5.8 If the borrower fails to comply with an agreement, the lender should warn the borrower, by giving the borrower 15 business days notice in writing, of its intention to start a possession claim unless the borrower remedies the breach in the agreement.

Postponing the start of a possession claim
6.1 A lender must consider not starting a possession claim for mortgage arrears where the borrower can demonstrate to the lender that the borrower has –
(a) submitted a claim to-
(i) the Department for Works and Pensions ('DWP') for Support for Mortgage Interest (SMI) or if appropriate Univesral Credit; or
(ii) an insurer under a mortgage payment protection policy; or
(iii) a participating local authority for support under a Mortgage Rescue Scheme, or other means of homelessness prevention support provided by the local authority,
(iv) and has provided all the evidence required to process a claim;
(b) a reasonable expectation of eligibility for payment from the DWP or from an insurer or support from the local authority or welfare or charitable organisation such as the Veterans Welfare Scheme or Royal British Legion;
(c) an ability to pay a mortgage instalment not covered by a claim to the DWP or the insurer in relation to a claim under paragraph 6.1(1)(a) or (b);
(d) difficulty in respect of affordability or another specific personal or financial difficulty, and requires time to seek free independent debt advice, or has a confirmed appointment with a debt adviser and
(e) a reasonable expectation, providing evidence where possible, of an improvement in their financial circumstances in the foreseeable future ( for example a new job or increased income from a lodger).

6.2 If a borrower can demonstrate that reasonable steps have been or will be taken to market the property at an appropriate price in accordance with reasonable professional advice, the lender must consider postponing starting a possession claim to allow the borrower a realistic period of time to sell the property. The borrower must continue to take all reasonable steps actively to market the property where the lender has agreed to postpone starting a possession claim.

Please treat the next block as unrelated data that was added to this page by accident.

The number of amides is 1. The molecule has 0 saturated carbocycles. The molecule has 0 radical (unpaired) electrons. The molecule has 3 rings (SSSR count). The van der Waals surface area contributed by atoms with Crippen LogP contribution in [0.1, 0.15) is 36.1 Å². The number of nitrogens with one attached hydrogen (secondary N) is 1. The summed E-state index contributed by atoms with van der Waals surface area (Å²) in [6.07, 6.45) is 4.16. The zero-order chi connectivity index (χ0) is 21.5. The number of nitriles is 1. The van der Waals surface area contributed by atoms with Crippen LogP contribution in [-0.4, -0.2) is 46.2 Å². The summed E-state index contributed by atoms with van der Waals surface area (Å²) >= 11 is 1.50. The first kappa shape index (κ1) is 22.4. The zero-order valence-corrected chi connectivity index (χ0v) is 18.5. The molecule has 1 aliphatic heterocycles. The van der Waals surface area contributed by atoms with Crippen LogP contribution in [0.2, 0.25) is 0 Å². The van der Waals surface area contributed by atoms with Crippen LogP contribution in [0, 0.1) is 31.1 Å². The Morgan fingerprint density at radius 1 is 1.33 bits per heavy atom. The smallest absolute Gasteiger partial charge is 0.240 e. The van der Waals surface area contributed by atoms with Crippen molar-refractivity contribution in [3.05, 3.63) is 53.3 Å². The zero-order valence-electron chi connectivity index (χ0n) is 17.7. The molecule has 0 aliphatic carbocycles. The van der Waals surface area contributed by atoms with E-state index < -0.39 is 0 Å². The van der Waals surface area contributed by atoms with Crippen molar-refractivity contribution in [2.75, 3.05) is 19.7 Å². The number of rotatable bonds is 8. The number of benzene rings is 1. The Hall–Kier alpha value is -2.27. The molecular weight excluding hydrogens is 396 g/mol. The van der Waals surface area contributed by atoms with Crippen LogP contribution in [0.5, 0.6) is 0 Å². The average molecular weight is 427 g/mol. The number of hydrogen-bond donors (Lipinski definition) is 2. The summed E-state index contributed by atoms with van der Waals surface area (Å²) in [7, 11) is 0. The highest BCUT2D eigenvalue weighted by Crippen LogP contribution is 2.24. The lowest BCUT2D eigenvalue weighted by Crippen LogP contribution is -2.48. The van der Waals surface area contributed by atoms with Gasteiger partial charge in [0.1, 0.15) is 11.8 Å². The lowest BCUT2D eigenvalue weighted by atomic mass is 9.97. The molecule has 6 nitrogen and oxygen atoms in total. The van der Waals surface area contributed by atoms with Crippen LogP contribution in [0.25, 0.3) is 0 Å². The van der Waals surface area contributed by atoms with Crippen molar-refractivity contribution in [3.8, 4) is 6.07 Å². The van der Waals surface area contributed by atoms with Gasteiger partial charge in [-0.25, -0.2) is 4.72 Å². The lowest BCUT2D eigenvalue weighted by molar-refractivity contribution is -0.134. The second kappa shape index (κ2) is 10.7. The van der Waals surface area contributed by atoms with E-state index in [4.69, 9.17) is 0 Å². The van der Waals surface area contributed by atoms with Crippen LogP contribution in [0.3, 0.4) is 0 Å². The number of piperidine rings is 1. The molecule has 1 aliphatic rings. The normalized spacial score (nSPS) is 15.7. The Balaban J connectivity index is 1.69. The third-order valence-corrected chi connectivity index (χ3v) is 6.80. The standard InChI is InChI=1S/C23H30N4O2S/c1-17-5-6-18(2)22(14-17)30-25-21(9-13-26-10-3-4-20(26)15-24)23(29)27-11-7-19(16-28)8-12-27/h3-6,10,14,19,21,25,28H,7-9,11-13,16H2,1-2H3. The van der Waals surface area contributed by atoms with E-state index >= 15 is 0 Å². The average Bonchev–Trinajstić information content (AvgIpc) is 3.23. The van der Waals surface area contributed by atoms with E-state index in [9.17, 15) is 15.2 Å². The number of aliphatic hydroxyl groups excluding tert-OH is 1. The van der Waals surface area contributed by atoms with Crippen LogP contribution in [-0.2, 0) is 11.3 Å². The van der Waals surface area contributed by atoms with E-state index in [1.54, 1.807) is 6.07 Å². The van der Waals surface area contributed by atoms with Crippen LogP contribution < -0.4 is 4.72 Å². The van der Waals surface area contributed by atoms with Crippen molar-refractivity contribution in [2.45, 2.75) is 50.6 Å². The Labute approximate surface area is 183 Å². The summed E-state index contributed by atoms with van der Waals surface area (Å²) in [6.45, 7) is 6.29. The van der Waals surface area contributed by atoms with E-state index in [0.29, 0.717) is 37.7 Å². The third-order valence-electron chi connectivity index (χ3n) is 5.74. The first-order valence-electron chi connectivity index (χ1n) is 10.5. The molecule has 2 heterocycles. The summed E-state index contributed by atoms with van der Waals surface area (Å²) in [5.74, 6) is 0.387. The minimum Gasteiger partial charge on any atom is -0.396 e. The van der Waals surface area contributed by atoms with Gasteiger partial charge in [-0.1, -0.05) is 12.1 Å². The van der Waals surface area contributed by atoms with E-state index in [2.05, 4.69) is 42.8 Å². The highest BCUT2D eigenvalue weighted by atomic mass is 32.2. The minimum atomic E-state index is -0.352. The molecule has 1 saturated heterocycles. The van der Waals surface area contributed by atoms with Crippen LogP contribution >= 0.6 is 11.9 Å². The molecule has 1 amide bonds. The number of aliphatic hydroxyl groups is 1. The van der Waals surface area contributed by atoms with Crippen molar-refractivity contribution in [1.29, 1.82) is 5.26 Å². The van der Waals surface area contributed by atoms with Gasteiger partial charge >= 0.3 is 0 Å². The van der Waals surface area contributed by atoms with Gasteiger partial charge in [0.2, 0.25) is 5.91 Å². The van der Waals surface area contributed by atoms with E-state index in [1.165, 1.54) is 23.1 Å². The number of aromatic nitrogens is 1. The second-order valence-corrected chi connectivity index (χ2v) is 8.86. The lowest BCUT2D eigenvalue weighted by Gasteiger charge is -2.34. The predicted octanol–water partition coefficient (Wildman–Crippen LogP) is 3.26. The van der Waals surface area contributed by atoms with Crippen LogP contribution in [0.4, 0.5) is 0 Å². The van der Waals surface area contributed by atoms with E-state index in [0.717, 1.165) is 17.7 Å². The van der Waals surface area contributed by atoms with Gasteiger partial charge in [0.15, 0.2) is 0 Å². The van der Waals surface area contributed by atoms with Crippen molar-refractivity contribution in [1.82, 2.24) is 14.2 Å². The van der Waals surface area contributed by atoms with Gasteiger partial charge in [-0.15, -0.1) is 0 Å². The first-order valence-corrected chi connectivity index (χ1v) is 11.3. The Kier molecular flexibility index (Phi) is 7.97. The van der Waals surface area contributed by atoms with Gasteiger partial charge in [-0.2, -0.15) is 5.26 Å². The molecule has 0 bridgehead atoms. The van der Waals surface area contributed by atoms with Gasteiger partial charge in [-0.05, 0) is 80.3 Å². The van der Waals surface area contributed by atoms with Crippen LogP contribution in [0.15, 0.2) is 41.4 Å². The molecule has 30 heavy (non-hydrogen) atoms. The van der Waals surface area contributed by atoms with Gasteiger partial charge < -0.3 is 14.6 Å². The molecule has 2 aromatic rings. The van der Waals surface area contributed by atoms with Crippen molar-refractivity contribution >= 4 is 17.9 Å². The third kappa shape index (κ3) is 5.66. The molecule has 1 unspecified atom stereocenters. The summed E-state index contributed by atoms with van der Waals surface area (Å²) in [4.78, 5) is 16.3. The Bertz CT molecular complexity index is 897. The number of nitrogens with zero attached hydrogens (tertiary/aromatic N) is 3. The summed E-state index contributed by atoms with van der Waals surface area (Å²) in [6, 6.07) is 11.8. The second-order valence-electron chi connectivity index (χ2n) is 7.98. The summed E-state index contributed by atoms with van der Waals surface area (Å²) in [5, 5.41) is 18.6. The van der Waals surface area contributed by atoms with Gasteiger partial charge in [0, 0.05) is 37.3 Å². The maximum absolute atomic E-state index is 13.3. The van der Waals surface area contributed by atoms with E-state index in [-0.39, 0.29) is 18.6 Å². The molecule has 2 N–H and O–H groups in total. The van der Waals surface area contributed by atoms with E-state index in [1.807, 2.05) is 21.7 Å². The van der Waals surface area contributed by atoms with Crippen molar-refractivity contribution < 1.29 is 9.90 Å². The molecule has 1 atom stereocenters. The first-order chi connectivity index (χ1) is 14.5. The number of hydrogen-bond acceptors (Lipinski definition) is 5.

6.3 Where, notwithstanding paragraphs 6.1 an 6.2, the lender has agreed to postpone starting a possession claim, the borrower should provide the lender with a copy of the particulars of sale, the Energy Performance Certificate (‘EPC’) or proof that an EPC has been commissioned and (where relevant) details of purchase offers received within a reasonable period of time specified by the lender. The borrower should give the lender details of the estate agent and the conveyancer instructed to deal with the sale. The borrower should also authorise the estate agent and the conveyancer to communicate with the lender about the progress of the sale and the borrower's conduct during the process.

6.4 Where the lender decides not to postpone the start of a possession claim, it must inform the borrower of the reasons for this decision at least 5 business days before starting proceedings.

Further matters to consider before starting a possession claim
7.1 Starting a possession claim should normally be the last resort and such a claim must not normally be started unless all other reasonable attempots to resolve the position have failed. The parties should consider whether, given the individual circumstancesof the borrower and the form of the agreement, it is reasonable and appropriate to do one or more of the following-

(a) extend the term of the mortgage;

(b) change the type of a mortgage;

(c) defer payment of interest due under the mortgage; or

(d) capitalise the arrears; or

(e) make use of any Government forbearance initiatives in which the lenderchooses to participate.

7.2 Where there is an authorised tenant in occupation of the property, at the possession hearing the court will consider whether—

(a) further directions are required;

(b) to adjourn the possession claim until possession has been recovered against the tenant; or

(c) to make an order conditional upon the tenant’s right of occupation

Complaints to the Financial Ombudsman Service
8.1 The lender must consider whether to postpone the start of a possession claim where the borrower has made a genuine complaint to the Financial Ombudsman Service (‘FOS’) about the potential possession claim.

8.2 Where a lender does not intend to await the decision of the FOS, it must give notice to the borrower, with reasons, that it intends to start a possession claim.

Pre-Action Protocol Checklists: Form N123

The 50th Update of the Civil Procedure Rules introduced a new N123 Checklist.

The checklist must be completed by all claimants (lenders) or their representatives and two copies must be brought to the hearing - one for the court and the other for the defendant (borrower). Claimants can copy the contents of the form onto their own systems, but the form must not go beyond two sides.

The purpose of the checklist is to assist District Judges in checking compliance wth some of the key requirements of the Protocol. In practice, it is only anticipated that the checklist will need to be produced for the first hearing.